New YouTube terms allow it to terminate channels if they’re not “commercially viable” [Correction]

By Sherif Saed, Monday, 11 November 2019 12:39 GMT

YouTube has updated its terms of service, causing some controversy.

Update: The line in question has actually been part of YouTube’s terms of service since last year, but the most recent update changed the wording.

“YouTube may terminate its legal agreement with you if the provision of the service to you by YouTube is, in YouTube’s opinion, no longer commercially viable.”

That line has now been changed to the harsher and clearer, “YouTube may terminate your access, or your Google account’s access to all or part of the Service if YouTube believes, in its sole discretion, that provision of the Service to you is no longer commercially viable.”

Original story: If you use YouTube, you may have recently seen a notification about an update to the service’s terms. While we often ignore these notices, YouTube’s recent update is worrying content creators.

The new terms of service go in effect beginning December 10. Under Account Suspension & Termination, YouTube lists an alarming reason for when it could terminate someone’s access to their Google account, or to YouTube.

“YouTube may terminate your access, or your Google account’s access to all or part of the Service if YouTube believes, in its sole discretion, that provision of the Service to you is no longer commercially viable,” it reads.

YouTube says in the following section that it will notify the user before the termination happens, and will provide enough time for the content to be exported from the site. But, the company may not do this if it believes doing so will violate the law or risk legal liability for it or its affiliates.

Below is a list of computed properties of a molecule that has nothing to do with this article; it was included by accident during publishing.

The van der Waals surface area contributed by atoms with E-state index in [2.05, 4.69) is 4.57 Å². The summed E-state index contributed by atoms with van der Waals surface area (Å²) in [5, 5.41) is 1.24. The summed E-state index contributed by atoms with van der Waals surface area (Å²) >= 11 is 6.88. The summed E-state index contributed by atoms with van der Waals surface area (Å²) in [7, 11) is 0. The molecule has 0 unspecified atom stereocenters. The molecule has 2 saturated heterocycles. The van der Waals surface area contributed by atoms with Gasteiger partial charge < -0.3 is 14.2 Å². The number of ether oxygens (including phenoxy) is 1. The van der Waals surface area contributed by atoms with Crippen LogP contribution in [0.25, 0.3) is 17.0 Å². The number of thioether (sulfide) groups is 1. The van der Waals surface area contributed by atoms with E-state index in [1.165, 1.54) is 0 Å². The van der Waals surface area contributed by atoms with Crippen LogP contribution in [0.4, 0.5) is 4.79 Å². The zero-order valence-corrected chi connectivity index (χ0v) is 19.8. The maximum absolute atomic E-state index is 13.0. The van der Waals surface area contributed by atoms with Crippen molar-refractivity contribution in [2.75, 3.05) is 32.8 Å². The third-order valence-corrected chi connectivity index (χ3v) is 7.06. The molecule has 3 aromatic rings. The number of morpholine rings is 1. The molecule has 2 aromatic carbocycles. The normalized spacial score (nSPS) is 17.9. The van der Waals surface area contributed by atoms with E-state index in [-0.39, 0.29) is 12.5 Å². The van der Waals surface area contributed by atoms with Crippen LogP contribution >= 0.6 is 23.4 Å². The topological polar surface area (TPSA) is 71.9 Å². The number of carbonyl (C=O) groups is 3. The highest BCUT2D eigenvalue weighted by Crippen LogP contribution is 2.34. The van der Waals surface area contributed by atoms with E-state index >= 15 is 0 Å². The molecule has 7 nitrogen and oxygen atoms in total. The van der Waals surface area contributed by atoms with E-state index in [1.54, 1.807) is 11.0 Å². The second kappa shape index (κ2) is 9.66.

“We will notify you with the reason for termination or suspension by YouTube unless we reasonably believe that to do so: (a) would violate the law or the direction of a legal enforcement authority, or would otherwise risk legal liability for YouTube or our Affiliates; (b) would compromise an investigation or the integrity or operation of the Service; or (c) would cause harm to any user, other third party, YouTube or our Affiliates.

“Where YouTube is terminating your access for Service changes, where reasonably possible, you will be provided with sufficient time to export your Content from the Service,” it reads.

Needless to say, many of those whose livelihood depends on YouTube are worried that this could allow the company to essentially end their biggest source of income in an instant. While the terms include a link to an appeal form, the fact YouTube is able to do it at all is concerning.

Some interpret this clause as a deterrent for users using ad-blockers; a way for YouTube to legally be able to end their access if it can’t make enough – or any – money from them. The language, however, is vague enough that it could go one of several ways.

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